United States of America, Plaintiff-appellee, v. Oscar Bernal, Defendant-appellant, 979 F.2d 858 (10th Cir. 1992)

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US Court of Appeals for the Tenth Circuit - 979 F.2d 858 (10th Cir. 1992) Nov. 13, 1992

Before SEYMOUR, Circuit Judge, LAY, Senior Circuit Judge,1  and JOHN P. MOORE, Circuit Judge.

ORDER AND JUDGMENT2 

LAY, Senior Circuit Judge.


Oscar Bernal appeals his conviction under 21 U.S.C. § 846 and 21 U.S.C. § 841 for conspiracy to distribute more than one hundred kilograms of marijuana. Bernal requests a new trial because the trial court permitted an undercover narcotics agent to testify about statements made by co-conspirator Charles Clonts. He also objects to the agent's testimony concerning statements by Bernal. We review evidentiary questions of this nature under an abuse of discretion standard. See United States v. Harrison, 942 F.2d 751, 759 (10th Cir. 1991).

During the trial, United States Customs Agent James Searles testified that he had conversations with Clonts and Bernal while working undercover as a drug dealer who was trying to arrange transportation for a load of marijuana. He testified that Clonts and Bernal told him about their involvement smuggling illegal narcotics into the United States by plane. Searles also testified Clonts told him they needed money for an airplane undergoing repairs.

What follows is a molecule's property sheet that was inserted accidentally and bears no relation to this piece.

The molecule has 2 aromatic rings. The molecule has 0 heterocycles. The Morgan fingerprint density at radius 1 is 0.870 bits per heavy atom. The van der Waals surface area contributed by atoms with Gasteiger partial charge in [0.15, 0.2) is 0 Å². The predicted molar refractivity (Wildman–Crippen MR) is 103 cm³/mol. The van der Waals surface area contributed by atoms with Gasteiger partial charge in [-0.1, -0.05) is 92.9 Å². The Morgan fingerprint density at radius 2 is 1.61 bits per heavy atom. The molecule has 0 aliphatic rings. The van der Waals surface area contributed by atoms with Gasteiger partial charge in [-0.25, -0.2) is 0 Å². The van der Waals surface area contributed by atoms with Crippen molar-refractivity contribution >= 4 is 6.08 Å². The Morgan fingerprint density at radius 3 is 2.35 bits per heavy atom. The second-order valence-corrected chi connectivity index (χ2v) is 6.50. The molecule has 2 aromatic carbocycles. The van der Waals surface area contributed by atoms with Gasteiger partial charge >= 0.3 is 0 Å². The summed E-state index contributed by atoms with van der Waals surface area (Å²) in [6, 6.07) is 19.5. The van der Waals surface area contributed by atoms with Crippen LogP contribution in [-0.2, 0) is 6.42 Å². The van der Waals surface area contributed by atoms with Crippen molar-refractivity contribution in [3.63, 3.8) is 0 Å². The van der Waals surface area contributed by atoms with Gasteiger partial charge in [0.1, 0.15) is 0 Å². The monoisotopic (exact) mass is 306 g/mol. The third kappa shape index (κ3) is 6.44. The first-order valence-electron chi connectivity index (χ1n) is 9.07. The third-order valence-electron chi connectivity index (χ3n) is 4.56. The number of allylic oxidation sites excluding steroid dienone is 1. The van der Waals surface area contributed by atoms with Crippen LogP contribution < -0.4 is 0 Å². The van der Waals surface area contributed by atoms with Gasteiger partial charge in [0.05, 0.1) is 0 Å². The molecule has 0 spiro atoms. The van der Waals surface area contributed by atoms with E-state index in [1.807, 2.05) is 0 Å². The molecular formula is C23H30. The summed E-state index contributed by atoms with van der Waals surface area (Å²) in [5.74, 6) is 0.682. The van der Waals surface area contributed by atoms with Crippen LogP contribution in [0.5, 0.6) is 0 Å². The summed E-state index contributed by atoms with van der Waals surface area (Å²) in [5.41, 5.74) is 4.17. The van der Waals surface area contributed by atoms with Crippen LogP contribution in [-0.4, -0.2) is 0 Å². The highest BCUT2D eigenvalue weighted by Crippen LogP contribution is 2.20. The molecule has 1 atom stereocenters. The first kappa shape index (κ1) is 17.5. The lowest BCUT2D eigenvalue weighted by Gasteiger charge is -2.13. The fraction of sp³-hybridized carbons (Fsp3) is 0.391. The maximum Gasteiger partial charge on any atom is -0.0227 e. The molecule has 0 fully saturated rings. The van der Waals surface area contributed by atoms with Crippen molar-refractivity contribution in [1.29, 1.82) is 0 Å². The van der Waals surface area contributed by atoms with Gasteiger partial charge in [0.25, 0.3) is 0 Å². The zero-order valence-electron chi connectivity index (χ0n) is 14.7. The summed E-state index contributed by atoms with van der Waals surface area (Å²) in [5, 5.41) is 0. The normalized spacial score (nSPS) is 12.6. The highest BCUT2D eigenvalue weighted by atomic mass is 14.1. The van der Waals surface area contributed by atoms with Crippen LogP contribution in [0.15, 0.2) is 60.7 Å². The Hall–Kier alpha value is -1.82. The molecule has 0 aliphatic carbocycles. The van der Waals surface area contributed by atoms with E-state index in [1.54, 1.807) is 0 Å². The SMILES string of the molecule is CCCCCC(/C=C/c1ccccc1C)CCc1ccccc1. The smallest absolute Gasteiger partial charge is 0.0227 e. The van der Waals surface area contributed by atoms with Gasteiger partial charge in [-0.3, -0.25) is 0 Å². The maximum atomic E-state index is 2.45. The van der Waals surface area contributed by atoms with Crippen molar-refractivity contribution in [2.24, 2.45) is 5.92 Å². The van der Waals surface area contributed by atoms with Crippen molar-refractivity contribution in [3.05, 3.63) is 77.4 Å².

Bernal objected to the testimony of a prior drug smuggling operation under Federal Rule of Evidence 404(b). Rule 404(b) prohibits introduction of prior bad act evidence to prove a person's character but it permits introduction of the evidence for other purposes, such as to show motive. In United States v. Mora, 845 F.2d 233, 237 (10th Cir.), cert. denied, 488 U.S. 995 (1988), we held that evidence of prior bad acts may be introduced to explain how a conspiracy started. Here, Searles' testimony explains Bernal's motive for participating in the conspiracy. It furthers the conspiracy by bolstering Clont's and Bernal's credibility to the undercover agent.

In addition, Bernal contends that the testimony should have been excluded as hearsay. However, he failed to object to it on that basis during the trial. Thus, this objection was waived under Federal Rule of Evidence 103(a). See United States v. Barbee, 968 F.2d 1026, 1031 (10th Cir. 1992). Bernal has not contended this was plain error.

For the above reasons, Bernal's conviction is affirmed.

 1

Honorable Donald P. Lay, Senior Circuit Judge for the United States Court of Appeals for the Eighth Circuit, sitting by designation

 2

This order and judgment has no precedential value and shall not be cited, or used by any court within the Tenth Circuit, except for purposes of establishing the doctrines of the law of the case, res judicata, or collateral estoppel. 10th Cir.R. 36.3